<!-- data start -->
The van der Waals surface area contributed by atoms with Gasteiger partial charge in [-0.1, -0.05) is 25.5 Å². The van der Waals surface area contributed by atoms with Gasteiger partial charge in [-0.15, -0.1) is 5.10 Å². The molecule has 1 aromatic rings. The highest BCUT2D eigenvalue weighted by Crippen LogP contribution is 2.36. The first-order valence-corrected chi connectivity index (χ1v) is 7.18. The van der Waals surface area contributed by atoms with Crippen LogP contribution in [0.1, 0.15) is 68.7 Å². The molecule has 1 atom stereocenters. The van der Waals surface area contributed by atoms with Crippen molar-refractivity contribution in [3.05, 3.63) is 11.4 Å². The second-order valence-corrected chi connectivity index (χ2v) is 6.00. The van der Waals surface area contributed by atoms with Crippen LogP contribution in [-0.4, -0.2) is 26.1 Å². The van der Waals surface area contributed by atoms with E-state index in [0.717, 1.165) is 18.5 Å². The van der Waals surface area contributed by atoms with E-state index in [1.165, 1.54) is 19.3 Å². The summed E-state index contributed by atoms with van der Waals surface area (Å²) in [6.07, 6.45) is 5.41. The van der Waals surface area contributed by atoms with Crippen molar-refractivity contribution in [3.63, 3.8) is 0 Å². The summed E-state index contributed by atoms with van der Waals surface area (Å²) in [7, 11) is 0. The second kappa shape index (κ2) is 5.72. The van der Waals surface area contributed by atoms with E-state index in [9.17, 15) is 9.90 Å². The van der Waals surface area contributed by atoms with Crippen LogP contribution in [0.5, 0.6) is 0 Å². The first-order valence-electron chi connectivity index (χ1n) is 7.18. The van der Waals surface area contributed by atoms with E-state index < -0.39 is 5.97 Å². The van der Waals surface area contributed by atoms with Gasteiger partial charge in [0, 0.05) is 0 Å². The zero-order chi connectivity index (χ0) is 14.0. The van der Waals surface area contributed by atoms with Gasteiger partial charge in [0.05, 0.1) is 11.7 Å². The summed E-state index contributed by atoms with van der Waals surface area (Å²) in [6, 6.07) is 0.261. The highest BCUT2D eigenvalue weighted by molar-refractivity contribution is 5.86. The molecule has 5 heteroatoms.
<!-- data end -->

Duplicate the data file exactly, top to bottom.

The van der Waals surface area contributed by atoms with Gasteiger partial charge in [-0.1, -0.05) is 25.5 Å². The van der Waals surface area contributed by atoms with Gasteiger partial charge in [-0.15, -0.1) is 5.10 Å². The molecule has 1 aromatic rings. The highest BCUT2D eigenvalue weighted by Crippen LogP contribution is 2.36. The first-order valence-corrected chi connectivity index (χ1v) is 7.18. The van der Waals surface area contributed by atoms with Crippen LogP contribution in [0.1, 0.15) is 68.7 Å². The molecule has 1 atom stereocenters. The van der Waals surface area contributed by atoms with Crippen molar-refractivity contribution in [3.05, 3.63) is 11.4 Å². The second-order valence-corrected chi connectivity index (χ2v) is 6.00. The van der Waals surface area contributed by atoms with Crippen LogP contribution in [-0.4, -0.2) is 26.1 Å². The van der Waals surface area contributed by atoms with E-state index in [0.717, 1.165) is 18.5 Å². The van der Waals surface area contributed by atoms with E-state index in [1.165, 1.54) is 19.3 Å². The summed E-state index contributed by atoms with van der Waals surface area (Å²) in [6.07, 6.45) is 5.41. The van der Waals surface area contributed by atoms with Crippen molar-refractivity contribution in [3.63, 3.8) is 0 Å². The summed E-state index contributed by atoms with van der Waals surface area (Å²) in [7, 11) is 0. The second kappa shape index (κ2) is 5.72. The van der Waals surface area contributed by atoms with E-state index in [9.17, 15) is 9.90 Å². The van der Waals surface area contributed by atoms with Crippen LogP contribution in [0.5, 0.6) is 0 Å². The first-order valence-electron chi connectivity index (χ1n) is 7.18. The van der Waals surface area contributed by atoms with E-state index < -0.39 is 5.97 Å². The van der Waals surface area contributed by atoms with Gasteiger partial charge in [0, 0.05) is 0 Å². The zero-order chi connectivity index (χ0) is 14.0. The van der Waals surface area contributed by atoms with Gasteiger partial charge in [0.05, 0.1) is 11.7 Å². The summed E-state index contributed by atoms with van der Waals surface area (Å²) in [6, 6.07) is 0.261. The highest BCUT2D eigenvalue weighted by molar-refractivity contribution is 5.86. The molecule has 5 heteroatoms.